Author Khairyani Kamarolzaman
Title Developing holistic students: teachers’ motivation to develop student’s social emotional competencies
Institute Thesis (M.Ed.) National Institute of Education, Nanyang Technological University
Year 2016
Supervisor Liem, Gregory Arief D.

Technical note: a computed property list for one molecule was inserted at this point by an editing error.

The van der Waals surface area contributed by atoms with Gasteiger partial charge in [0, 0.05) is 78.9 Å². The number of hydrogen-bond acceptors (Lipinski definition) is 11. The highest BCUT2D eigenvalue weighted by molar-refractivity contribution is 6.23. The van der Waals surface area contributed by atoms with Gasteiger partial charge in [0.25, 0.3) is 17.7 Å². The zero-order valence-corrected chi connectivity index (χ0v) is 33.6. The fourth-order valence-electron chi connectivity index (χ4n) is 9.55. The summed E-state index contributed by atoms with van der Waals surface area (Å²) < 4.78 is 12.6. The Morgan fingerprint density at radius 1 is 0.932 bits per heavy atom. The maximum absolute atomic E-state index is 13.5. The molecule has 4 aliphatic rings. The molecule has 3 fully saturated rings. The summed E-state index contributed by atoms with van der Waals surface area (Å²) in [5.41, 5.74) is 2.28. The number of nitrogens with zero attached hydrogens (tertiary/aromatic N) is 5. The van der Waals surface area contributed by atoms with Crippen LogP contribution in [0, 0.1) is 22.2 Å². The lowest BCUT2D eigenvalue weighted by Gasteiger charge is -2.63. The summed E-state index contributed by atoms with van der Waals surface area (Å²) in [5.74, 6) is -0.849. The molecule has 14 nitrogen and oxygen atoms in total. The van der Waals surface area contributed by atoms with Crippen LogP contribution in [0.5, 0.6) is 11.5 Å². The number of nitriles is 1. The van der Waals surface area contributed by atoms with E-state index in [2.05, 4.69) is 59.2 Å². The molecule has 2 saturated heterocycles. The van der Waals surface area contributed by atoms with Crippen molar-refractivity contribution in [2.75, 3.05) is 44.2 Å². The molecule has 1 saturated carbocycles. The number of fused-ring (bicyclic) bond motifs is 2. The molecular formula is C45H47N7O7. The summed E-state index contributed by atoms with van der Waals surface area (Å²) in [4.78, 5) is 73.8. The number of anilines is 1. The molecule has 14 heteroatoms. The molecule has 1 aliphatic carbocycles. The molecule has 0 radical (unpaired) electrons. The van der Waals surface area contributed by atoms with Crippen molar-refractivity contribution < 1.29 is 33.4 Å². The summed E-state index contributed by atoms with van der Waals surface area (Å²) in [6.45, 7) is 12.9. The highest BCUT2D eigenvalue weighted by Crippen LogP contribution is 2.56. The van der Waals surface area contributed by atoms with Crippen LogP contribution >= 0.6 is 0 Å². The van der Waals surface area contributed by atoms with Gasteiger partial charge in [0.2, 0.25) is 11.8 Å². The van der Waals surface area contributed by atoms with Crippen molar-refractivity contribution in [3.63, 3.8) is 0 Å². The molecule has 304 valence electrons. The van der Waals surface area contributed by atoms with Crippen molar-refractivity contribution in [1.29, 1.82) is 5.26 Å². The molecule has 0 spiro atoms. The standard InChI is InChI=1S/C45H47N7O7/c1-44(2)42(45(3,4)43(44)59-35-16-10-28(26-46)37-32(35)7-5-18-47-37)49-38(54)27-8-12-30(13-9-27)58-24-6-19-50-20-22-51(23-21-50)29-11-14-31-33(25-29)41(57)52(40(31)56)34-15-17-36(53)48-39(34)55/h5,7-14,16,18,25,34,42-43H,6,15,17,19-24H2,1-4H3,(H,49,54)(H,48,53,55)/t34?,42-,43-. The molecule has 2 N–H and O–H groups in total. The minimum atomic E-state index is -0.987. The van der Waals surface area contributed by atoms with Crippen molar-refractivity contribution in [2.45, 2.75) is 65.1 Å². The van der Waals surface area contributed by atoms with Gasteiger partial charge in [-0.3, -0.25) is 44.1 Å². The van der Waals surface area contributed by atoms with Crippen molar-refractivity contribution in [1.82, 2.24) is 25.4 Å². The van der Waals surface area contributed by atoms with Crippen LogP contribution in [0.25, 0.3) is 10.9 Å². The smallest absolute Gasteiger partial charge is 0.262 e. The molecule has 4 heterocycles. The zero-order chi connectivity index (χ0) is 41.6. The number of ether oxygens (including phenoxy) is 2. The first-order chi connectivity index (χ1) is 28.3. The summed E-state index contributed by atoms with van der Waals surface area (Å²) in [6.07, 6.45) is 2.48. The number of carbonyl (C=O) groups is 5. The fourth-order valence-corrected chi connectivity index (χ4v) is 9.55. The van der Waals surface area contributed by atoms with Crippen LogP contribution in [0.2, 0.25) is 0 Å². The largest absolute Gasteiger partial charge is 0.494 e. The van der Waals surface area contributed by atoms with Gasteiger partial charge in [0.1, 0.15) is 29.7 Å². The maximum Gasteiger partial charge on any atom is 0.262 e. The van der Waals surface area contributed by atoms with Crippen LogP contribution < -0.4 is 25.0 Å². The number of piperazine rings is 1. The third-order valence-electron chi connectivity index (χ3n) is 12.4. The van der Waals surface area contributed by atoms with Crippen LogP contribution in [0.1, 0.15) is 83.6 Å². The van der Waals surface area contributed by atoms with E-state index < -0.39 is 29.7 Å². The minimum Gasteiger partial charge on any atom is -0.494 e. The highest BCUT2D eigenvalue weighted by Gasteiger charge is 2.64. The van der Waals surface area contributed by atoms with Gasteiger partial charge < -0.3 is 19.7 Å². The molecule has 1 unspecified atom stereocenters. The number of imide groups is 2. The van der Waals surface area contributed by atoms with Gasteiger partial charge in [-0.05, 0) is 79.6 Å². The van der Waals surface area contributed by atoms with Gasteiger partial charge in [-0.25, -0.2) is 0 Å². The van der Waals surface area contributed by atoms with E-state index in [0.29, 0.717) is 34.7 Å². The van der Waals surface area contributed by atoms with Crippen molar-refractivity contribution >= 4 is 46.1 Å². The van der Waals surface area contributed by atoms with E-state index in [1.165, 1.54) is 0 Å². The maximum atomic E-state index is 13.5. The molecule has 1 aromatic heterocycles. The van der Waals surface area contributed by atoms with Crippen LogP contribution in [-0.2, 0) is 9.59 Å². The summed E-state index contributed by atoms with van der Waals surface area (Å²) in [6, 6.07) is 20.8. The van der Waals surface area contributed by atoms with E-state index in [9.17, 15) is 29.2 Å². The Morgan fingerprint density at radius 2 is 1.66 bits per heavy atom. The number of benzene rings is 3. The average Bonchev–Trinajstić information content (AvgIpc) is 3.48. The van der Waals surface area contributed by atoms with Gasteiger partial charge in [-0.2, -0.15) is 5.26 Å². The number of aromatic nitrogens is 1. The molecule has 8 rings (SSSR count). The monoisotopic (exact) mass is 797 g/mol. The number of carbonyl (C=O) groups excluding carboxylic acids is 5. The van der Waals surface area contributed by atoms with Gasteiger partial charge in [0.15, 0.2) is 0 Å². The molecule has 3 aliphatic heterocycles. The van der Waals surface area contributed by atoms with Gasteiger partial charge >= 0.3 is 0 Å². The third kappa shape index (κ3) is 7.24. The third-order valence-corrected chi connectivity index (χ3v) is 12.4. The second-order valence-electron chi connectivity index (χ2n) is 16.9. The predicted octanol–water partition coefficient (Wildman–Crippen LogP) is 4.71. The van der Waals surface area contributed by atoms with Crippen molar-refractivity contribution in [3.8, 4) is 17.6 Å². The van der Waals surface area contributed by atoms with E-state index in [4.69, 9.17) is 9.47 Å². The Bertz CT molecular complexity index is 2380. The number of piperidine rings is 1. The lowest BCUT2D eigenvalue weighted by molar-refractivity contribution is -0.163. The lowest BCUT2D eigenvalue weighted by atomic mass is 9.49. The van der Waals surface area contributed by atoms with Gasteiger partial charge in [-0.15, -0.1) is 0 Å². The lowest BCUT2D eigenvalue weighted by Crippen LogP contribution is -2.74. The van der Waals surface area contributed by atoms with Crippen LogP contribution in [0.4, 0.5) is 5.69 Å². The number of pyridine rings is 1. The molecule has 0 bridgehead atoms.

Providing holistic education to develop a whole-child is what our 21st century teachers would have to provide for their students so that they could have the skills of personal stewardship to meet the demands of the future. Social Emotional Competencies (SEC) are skills that help understand and manage emotions, set and achieve positive goals, develop care and concern for others, establishing and maintaining positive relationships and make responsible decision (CASEL, 2012). Teachers are in a good position of influence to enhance their student’s SEC levels. Quality interaction and relationship between student and teacher is important in enhancing students SEC. A motivated teacher will devout her energy, commitment and resources to achieve the desired student outcome. According to the Theory of Planned Behaviour (TPB) (Ajzen, 1985), motivation (M) is predicted by attitude toward the behaviour (AB), subjective norm (SN), and perceived behavioural control (PBC). The purpose of the present study is to examine psychological factors that predict the teachers’ motivation in enhancing the SECs of their students in the classroom. An elicitation study was used to identify teachers’ salient beliefs and develop a closed-ended questionnaire. Results of the closed-ended questionnaire revealed that teachers’ motivation to infuse SEL is positively correlated to teachers’ attitude towards SEL infusion, injunctive norm (opinions of significant others), descriptive norms (role models who infuses SEL into their classroom interactions) and PBC. But it bears no significant correlations to their attitude towards cost of SEL infusion. Also, age, gender and length of service does not bear significant correlations to teachers’ motivation to infuse SEL. Finally, the results reveals that, AB, SN and PBC are all significant predictors of teacher’s motivation to infuse SEL. However, SN had close to two times more influence than AB and PBC. The findings suggest that the teachers are concerned with what others think of them devoting time and effort to infuse SEL into their daily classroom interaction. They are also bothered by internal or external constraint that may impede or facilitate their SEL infusion efforts. Finally, they are least driven by positive attitudes they hold for SEL infusion. The TPB theoretical model explained 63 % of the variance in teachers’ motivation to infuse SEL into their daily classroom interactions.